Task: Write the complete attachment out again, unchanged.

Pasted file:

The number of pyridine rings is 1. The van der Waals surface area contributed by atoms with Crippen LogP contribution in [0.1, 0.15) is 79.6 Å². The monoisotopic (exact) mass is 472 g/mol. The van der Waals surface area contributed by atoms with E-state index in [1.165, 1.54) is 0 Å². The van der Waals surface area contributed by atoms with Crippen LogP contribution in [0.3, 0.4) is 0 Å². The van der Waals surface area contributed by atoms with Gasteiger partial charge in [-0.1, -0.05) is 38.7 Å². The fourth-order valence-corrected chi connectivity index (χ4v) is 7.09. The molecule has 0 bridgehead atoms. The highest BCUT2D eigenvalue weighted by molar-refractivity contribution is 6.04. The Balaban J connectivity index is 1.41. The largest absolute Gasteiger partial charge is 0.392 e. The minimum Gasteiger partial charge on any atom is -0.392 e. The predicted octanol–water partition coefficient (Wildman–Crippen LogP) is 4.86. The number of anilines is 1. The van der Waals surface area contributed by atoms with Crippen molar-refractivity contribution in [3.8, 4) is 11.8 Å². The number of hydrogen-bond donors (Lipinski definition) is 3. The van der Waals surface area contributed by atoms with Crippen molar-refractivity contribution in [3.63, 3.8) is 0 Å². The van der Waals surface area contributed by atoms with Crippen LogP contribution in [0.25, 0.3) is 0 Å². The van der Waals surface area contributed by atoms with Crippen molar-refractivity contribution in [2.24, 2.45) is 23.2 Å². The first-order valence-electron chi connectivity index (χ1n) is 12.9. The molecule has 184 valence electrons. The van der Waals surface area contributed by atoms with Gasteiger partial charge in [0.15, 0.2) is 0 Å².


The number of pyridine rings is 1. The van der Waals surface area contributed by atoms with Crippen LogP contribution in [0.1, 0.15) is 79.6 Å². The monoisotopic (exact) mass is 472 g/mol. The van der Waals surface area contributed by atoms with E-state index in [1.165, 1.54) is 0 Å². The van der Waals surface area contributed by atoms with Crippen LogP contribution in [0.3, 0.4) is 0 Å². The van der Waals surface area contributed by atoms with Gasteiger partial charge in [-0.1, -0.05) is 38.7 Å². The fourth-order valence-corrected chi connectivity index (χ4v) is 7.09. The molecule has 0 bridgehead atoms. The highest BCUT2D eigenvalue weighted by molar-refractivity contribution is 6.04. The Balaban J connectivity index is 1.41. The largest absolute Gasteiger partial charge is 0.392 e. The minimum Gasteiger partial charge on any atom is -0.392 e. The predicted octanol–water partition coefficient (Wildman–Crippen LogP) is 4.86. The number of anilines is 1. The van der Waals surface area contributed by atoms with Crippen molar-refractivity contribution in [3.8, 4) is 11.8 Å². The number of hydrogen-bond donors (Lipinski definition) is 3. The van der Waals surface area contributed by atoms with Crippen molar-refractivity contribution in [3.63, 3.8) is 0 Å². The van der Waals surface area contributed by atoms with Crippen LogP contribution in [0.25, 0.3) is 0 Å². The van der Waals surface area contributed by atoms with Crippen molar-refractivity contribution in [2.24, 2.45) is 23.2 Å². The first-order valence-electron chi connectivity index (χ1n) is 12.9. The molecule has 184 valence electrons. The van der Waals surface area contributed by atoms with Gasteiger partial charge in [0.15, 0.2) is 0 Å².